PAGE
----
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Clinical alert issued for drug-eluting stents and late thrombosis

The US-based Society for Cardiovascular Angiography and Interventions (SCAI) has released a clinical alert advising physicians to manage the risk of a rare but serious complication associated with the use of drug-eluting stents

The US-based Society for Cardiovascular Angiography and Interventions (SCAI) has released a clinical alert advising physicians to manage the risk of a rare but serious complication associated with the use of drug-eluting stents.

The document was released after hearings held by the FDA's Circulatory Systems Device Panel regarding the use of these devices. The panel supported the continued use of these devices, but suggested that more research was needed to determine whether the devices contribute to an increased risk of myocardial infarction and death in complex heart disease patients who are fitted with such stents.

Drug-eluting stents are mesh tubes that prop open narrowed arteries in the heart while slowly releasing a medication that prevents the build-up of scar tissue inside the stent. These tiny devices have been very successful in preventing renarrowing, or restenosis, of the coronary arteries, reducing the rate of this complication by 40ñ60 per cent, compared with their bare metal counterparts.

Several recent analyses that tracked patient outcomes for four to five years after stent placement showed that blood clots were slightly more likely to form inside a drug-eluting stent than inside a bare metal stent. It remains unclear, however, how large the difference in risk is. Data suggest, however, that in the types of lesions treated in the original controlled trials clotting was about 0.2% in excess (compared with bare metal stents) per year after year one. When this occurs, the patient may suffer myocardial infarction or death.

Published in SCAI's official journal, the paper, entitled Catheterisation and Cardiovascular Interventions, focuses on the importance of careful patient selection, stent implantation and consistent use of medications to prevent the delayed formation of blood clots blocking blood supply to the heart, a condition known as late stent thrombosis. Several large multicentre trials are underway to better define the risk of late stent thrombosis and assess strategies to prevent such complications.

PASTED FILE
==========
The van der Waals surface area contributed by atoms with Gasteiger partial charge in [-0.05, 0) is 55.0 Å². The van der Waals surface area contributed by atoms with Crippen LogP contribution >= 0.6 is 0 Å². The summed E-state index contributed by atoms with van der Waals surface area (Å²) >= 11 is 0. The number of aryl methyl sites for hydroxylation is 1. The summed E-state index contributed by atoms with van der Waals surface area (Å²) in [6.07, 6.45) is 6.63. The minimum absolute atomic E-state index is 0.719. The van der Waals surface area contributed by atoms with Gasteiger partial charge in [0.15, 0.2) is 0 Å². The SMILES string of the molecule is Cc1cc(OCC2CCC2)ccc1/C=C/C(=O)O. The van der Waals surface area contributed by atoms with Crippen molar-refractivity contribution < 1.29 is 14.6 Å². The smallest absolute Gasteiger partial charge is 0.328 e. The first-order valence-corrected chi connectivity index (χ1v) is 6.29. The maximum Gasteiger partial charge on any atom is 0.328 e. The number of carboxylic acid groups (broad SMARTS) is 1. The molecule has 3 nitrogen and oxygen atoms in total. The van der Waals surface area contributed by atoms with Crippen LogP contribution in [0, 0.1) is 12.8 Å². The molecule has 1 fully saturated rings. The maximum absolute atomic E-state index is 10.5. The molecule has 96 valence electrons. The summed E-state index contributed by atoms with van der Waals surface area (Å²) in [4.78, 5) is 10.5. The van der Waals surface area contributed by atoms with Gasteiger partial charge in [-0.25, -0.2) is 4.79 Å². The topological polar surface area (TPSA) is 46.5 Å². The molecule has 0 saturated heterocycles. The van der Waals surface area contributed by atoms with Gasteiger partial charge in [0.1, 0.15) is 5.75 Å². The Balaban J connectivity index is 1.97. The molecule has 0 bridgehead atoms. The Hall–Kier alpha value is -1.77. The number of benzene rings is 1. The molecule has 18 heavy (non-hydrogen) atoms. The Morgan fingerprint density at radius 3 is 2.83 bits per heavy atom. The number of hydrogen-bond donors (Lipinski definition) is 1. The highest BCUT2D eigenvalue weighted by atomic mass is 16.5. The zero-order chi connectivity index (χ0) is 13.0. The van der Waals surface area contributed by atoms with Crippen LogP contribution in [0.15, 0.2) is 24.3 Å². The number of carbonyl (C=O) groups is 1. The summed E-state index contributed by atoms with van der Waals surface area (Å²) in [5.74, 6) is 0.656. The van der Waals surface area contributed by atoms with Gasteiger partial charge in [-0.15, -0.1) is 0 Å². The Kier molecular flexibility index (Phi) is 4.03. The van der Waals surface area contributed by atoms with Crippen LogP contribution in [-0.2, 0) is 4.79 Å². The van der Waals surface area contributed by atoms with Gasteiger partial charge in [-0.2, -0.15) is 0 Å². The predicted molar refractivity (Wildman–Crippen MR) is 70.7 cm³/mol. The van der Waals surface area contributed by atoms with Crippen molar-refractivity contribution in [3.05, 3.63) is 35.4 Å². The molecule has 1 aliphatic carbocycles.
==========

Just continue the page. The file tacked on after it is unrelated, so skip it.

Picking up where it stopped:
The only two drug-eluting stents available on the US and EU market are Cordis' CYPHER sirolimus-eluting stent and Boston Scientific's TAXUS paclitaxel-eluting stent system. A number of new second and third generation stent technologies are in research, clinical trial phases, or have achieved marketing approval outside the US.

US-based drug delivery firm Conor MedSystems' new stent design was approved in Europe in February 2006. The CoStar stent uses a bioresorbable polymer to deliver the anti-restenosis drug, so that after a few months of drug elution, it becomes a bare metal stent, which may eliminate the risk of late stent thrombosis present in permanent polymer stents.

Elsewhere, US pharmaceutical company, Abbott, and Germany-based Biotronik are testing a completely bioabsorable stent which disappears after the drug has been eluted. Hong-Kong-based OrbusNeich received CE mark approval in 2005 for its Genous stent, which, rather than using drugs to suppress excess tissue growth, employs a bio-engineered coating to attract a thin endothelial layer within hours. A number of other companies, such as Biosensors and Xtent, are working on other drug/ polymer/ stent combinations.

In its most recent quarterly filing, Boston Scientific, estimated that the coronary stent market for 2006 was roughly USD 6 billion worldwide, with 90 per cent of revenues generated from drug-eluting stents.

24th January 2007


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